Mazda 3: Test Drive
27 March 2009
Author: Tom Webster
Mazda 3 side
|Category:|| Lower medium|
|P11D:|| £17,500 (est.)|
|Key rival:|| Honda Civic|
What with the original car setting sales records for Mazda, the new 3 has a lot to live up to.
Arriving in saloon and more popular five-door hatchback body styles, the key change to the new 3 is the inclusion of the brand's new 2.2-litre diesel, which made its debut in the upper medium 6. While Mazda's managing director Jeremy Thompson admits the original 3's success in fleet was eclipsed by retail sales, he cites the arrival of the new diesel engine as the reason why this incarnation will be more successful.
The 150PS unit is a massive leap on from Mazda's previous 2.0-litre diesels. It is responsive at every stage, offering the driver the ability to accelerate smoothly from almost any point in the rev range. A 9.2 seconds sprint to 62mph is not the quickest, but it will give a burst of pace when required.
But despite the boost in power, there is no increase in fuel consumption, CO2 output or noise. Consumption improves to 52.3mpg from 47.1mpg, while CO2 comes down to 144g/km from 162g/km, and both road and engine noise are impressively low. Where the old Mazda diesels were loud and clattery, this one is as quiet as any of its rivals in both the mainstream and premium sectors.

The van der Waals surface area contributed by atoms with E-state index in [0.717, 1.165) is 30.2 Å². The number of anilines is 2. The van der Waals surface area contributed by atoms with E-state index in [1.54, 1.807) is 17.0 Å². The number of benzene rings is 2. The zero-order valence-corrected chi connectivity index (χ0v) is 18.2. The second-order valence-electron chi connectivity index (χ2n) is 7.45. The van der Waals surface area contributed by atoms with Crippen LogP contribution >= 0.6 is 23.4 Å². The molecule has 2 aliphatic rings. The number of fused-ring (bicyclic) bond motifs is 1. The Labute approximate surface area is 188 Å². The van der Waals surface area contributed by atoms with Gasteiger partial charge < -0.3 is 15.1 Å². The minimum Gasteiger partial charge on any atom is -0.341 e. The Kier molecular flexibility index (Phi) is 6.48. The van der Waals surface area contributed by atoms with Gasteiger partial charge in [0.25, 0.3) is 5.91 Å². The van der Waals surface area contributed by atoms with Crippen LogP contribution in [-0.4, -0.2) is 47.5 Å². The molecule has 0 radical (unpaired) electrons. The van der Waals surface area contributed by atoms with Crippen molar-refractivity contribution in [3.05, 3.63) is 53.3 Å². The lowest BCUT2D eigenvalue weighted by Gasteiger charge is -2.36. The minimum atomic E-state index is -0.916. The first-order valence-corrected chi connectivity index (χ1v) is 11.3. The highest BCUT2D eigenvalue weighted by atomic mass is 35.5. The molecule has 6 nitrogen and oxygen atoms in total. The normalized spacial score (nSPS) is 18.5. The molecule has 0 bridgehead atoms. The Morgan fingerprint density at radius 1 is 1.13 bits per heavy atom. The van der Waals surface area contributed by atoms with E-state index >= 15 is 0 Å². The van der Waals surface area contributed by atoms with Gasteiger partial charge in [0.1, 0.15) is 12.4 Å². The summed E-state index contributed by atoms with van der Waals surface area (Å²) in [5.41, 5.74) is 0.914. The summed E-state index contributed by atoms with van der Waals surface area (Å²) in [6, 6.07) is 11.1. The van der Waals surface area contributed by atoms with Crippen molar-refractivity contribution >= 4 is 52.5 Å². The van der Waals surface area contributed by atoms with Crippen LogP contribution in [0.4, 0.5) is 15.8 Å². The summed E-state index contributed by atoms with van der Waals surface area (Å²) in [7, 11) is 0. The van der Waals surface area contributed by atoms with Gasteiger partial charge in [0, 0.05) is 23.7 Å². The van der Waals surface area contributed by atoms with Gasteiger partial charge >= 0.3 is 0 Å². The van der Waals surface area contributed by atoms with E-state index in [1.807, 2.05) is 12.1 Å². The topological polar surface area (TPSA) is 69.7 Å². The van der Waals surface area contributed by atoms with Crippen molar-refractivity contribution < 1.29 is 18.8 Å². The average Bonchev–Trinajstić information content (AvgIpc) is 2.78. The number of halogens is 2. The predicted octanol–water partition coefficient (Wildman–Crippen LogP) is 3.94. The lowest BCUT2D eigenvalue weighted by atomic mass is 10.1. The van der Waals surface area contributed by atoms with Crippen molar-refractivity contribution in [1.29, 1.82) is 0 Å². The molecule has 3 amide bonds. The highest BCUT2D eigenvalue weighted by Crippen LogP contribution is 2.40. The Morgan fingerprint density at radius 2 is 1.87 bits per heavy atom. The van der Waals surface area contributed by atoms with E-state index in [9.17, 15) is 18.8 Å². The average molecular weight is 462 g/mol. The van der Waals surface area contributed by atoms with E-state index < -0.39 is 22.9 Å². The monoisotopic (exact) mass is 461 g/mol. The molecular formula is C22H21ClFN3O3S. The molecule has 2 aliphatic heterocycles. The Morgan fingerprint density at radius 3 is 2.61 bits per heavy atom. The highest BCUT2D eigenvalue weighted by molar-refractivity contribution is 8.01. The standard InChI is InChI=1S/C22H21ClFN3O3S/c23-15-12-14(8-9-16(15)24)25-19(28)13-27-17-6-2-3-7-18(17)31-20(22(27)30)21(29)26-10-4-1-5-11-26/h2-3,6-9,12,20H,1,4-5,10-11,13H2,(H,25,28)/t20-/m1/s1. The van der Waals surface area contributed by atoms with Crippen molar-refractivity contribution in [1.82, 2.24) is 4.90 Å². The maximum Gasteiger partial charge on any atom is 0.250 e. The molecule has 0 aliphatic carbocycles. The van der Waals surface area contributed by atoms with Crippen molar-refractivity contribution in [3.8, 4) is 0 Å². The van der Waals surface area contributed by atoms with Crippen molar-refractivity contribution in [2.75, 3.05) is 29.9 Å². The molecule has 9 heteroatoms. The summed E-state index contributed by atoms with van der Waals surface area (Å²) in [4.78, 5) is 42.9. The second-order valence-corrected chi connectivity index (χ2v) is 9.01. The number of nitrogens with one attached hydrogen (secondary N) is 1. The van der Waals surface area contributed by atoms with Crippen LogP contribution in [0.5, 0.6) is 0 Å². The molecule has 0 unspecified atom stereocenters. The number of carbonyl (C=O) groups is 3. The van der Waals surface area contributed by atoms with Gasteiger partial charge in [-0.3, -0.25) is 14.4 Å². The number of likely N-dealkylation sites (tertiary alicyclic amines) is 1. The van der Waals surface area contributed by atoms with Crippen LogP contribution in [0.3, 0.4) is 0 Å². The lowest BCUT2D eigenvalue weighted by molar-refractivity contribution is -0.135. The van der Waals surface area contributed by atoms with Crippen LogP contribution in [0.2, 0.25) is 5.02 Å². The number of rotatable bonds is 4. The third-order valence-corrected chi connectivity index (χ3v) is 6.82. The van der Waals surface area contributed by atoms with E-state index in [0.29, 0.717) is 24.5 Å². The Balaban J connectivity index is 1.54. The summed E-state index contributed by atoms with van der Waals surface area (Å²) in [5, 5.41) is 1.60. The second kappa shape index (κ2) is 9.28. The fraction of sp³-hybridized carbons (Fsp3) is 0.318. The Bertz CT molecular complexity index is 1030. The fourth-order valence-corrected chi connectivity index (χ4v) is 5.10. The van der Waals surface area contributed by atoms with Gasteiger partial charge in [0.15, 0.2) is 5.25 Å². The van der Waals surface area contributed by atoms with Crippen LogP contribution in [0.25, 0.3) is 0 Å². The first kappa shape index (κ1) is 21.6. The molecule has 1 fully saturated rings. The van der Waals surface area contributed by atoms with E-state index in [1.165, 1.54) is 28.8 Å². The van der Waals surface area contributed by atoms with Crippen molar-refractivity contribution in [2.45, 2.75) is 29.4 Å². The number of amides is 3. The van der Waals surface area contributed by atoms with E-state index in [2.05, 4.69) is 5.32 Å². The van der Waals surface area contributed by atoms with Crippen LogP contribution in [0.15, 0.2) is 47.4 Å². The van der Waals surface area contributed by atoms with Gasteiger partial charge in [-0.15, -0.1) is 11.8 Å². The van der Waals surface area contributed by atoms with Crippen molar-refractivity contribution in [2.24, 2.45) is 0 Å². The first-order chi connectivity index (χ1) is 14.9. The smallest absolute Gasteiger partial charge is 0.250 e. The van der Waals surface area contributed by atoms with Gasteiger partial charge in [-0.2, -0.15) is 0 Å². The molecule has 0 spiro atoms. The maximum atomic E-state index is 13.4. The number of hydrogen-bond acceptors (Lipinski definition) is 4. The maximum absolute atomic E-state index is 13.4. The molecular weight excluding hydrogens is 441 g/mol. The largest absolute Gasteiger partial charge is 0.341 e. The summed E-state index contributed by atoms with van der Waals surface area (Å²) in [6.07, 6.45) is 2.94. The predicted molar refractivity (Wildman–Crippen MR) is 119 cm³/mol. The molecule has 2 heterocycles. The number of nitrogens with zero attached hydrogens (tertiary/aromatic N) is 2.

The rest of the six-engine line-up includes another model of serious interest to the corporate marketplace, with the introduction of the first lower medium sector Mazda to get below 121g/km. The 109PS 1.6 diesel emits 119g/km of CO2, and is joined in the range by another 2.2 diesel of 185PS, as well as three petrol engines all below 161g/km, the most powerful of which, the 150PS 2.0-litre, is fitted with stop-start technology, a first for Mazda.
Perhaps the most obvious aspect that's been refreshed is the...
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